Exceptional learning experiences

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Education is most effective when it is engaging, relevant and transferable for the learner. This means that the student is placed at the center of the learning process, from curriculum development to program delivery. We recognize the importance of creating curriculum that is both developmentally appropriate and sensitive to the diverse life experiences of the children that we serve. This sensitivity to the child will result in learning experiences that ignite a stronger passion for learning, initiate a greater commitment to their communities and the environment, and provide fond memories of their IslandWood experience. In practice, these goals have led us to embrace experiential education, integrated curricula, and inquiry-based learning.

In the process of putting these philosophies and methods into practice through the creation of our curriculum, we have chosen to use Understanding by Design (UBD) as a curriculum development tool. UBD is designed to engage learners by focusing on enduring understandings which authors Grant Wiggins and Jay McTighe describe as the connections that “bind together our knowledge into something that makes sense of things.” With our goal of inspiring environmental and community stewardship, a curriculum based on understandings derived from knowledge and skills is appropriate. We thus begin with identifying our desired results: meeting our mission and the schools' needs. Then, we determine what evidence we need for knowing that we have achieved those results. Finally, we design the learning experiences that will help us to achieve our desired results.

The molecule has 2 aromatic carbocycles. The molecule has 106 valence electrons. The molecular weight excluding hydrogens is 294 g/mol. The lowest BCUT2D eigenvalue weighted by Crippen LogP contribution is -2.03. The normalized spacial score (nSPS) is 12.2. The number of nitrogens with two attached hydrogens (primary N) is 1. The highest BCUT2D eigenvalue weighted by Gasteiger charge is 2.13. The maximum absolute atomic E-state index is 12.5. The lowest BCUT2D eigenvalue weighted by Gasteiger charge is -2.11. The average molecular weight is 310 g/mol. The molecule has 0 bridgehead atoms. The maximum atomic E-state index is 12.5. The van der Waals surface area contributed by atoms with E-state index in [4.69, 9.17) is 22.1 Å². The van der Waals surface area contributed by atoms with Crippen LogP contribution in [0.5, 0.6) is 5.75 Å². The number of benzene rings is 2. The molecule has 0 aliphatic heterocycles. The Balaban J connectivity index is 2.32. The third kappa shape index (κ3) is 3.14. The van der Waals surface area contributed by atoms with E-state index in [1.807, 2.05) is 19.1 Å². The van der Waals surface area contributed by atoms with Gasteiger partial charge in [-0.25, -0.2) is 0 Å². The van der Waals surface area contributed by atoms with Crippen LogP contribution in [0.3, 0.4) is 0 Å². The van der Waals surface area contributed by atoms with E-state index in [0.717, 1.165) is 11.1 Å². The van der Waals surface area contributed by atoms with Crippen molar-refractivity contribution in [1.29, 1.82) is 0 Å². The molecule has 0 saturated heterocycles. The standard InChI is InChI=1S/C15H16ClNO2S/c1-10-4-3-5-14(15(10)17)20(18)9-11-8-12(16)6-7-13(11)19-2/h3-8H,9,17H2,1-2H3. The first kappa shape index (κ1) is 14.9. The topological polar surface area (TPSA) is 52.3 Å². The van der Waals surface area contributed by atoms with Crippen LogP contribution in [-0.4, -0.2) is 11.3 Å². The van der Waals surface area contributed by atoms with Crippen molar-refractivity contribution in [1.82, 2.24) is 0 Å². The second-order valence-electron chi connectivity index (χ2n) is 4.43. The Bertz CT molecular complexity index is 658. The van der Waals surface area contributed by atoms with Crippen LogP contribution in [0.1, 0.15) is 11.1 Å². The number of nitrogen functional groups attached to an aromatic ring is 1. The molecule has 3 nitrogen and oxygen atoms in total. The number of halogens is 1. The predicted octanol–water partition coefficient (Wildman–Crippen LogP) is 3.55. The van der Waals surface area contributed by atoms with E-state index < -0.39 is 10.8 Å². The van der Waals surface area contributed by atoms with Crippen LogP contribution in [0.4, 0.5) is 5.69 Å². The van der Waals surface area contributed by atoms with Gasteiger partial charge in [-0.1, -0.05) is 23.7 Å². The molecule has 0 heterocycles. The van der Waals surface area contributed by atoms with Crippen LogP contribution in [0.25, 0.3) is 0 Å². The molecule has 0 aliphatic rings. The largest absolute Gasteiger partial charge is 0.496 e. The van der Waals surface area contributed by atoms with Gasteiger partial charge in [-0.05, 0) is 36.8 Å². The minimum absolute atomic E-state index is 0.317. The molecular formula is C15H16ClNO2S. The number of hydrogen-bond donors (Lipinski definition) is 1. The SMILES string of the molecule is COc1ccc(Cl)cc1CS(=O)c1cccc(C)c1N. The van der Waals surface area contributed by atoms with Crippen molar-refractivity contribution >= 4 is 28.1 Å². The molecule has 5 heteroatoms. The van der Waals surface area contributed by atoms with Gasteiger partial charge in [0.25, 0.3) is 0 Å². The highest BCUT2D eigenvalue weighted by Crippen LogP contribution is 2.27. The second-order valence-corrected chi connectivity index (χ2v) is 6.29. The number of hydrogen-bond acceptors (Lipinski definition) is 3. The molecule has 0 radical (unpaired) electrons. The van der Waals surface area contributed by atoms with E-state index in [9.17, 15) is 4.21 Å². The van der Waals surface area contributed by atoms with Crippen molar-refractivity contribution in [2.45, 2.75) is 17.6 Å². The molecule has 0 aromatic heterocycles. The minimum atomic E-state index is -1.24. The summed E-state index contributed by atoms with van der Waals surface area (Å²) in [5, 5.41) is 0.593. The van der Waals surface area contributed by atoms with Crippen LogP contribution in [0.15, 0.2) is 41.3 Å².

We have found that the UBD process works in the context of creating curriculum at IslandWood. Some of the benefits of this process include:

  • The Framework is very flexible and can be used with different age groups from child to adult, with different length programs, with an integrated focus and with diverse goals.
  • Assessment is performance-based, formative, and embedded in particular lessons and experiences. This places less emphasis on one summative tool.
  • Essential questions promote further inquiry in the lessons.
  • The instructor is constantly challenged to connect lessons and activities to the big picture by remaining attentive to Desired Results and Evidence of Understanding.